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Low milk prices plague French dairy industry

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Low milk prices plague French dairy industry

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French food giant Lactalis said it would renegotiate milk prices with French farmers after 400 of them protested outside the company’s headquarters in Laval this week.

European milk farmers have been struggling with a slump in prices fuelled by the ending of European Union quotas last year, a Russian import ban on Western food products and weak Chinese dairy imports.

When the quota ended some EU states such as Ireland were happy to boost production to meet global demand but others, such as France and Germany, were not.

French Farmers’ unions are now demanding that the food giants pay more for milk than current market prices, to keep farmers in business.

Unions say the price of 257 euros per 1,000 litres of milk currently paid by the family-owned group to French producers is well below their costs and between 10 and 30 euros below the price paid by competitors such as Danone, Sodiaal and Bel.

But food companies insist they face strong competition within the European Union where prices have fallen more steeply in the past year than in France.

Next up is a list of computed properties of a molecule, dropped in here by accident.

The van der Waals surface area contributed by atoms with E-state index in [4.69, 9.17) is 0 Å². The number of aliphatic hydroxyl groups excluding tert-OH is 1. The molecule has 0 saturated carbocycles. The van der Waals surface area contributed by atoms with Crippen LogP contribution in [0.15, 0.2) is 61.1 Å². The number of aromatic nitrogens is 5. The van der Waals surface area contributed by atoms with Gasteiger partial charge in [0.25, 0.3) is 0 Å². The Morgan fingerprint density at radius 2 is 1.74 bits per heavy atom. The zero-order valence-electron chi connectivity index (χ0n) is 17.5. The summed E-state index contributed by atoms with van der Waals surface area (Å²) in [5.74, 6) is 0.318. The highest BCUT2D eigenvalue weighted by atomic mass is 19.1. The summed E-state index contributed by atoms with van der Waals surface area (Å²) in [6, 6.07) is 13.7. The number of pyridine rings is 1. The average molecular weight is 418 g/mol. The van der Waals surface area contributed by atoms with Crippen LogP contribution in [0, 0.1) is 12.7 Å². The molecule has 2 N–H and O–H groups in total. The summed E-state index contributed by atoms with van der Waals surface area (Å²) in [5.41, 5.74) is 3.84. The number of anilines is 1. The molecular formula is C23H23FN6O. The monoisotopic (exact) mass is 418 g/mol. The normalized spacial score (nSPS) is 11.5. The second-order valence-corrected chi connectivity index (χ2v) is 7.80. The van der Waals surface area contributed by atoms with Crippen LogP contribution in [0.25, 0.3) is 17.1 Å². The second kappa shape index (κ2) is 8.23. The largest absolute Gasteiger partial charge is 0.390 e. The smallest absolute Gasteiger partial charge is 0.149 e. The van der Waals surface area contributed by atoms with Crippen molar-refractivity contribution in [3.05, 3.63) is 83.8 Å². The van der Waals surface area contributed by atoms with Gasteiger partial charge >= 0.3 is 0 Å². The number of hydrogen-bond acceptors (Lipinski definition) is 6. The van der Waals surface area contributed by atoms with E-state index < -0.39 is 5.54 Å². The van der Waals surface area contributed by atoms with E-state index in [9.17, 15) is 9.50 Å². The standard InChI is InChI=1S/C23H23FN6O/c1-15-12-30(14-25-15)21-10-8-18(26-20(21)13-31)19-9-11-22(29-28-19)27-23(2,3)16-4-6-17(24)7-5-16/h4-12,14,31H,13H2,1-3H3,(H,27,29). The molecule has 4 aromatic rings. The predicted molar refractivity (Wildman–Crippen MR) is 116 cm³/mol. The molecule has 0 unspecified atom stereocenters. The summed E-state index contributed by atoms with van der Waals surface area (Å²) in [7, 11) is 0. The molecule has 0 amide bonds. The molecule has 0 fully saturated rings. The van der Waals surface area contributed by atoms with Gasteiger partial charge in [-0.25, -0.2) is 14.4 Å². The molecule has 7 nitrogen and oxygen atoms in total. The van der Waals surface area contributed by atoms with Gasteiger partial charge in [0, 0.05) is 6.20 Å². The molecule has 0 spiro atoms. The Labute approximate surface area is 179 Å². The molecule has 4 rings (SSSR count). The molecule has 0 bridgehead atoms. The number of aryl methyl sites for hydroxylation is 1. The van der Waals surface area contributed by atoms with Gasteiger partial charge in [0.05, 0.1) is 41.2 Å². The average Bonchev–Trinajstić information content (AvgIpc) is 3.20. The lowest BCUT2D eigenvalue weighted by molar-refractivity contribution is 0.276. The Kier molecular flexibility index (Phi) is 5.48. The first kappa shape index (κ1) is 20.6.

In June, raw milk prices paid to producers stood at 27.70 euros per 100 kilograms in France, compared to 23.22 euros/100 kg in top producer Germany, 25.12 euros/100 kg in the UK and 25.00 euros/100 kg in the Netherlands, European Commission data showed.

Agriculture Minister Stephane Le Foll on Monday called for a dialogue on milk prices, adding that the government was ready to mediate to help resolve the situation.

Le Foll said he would put forward “in the coming days” a wider plan on the implementation of EU measures to limit milk output, which would also tackle price crises in the livestock and grain sectors.

The European Commission, the EU executive, said in July it would grant an additional 500 million euros ($567 million) to struggling farmers, includ ing subsidies to reduce milk output.

It also granted a package of 500 million euros in September last year, targeting mainly cash-flow difficulties and market stabilisation.

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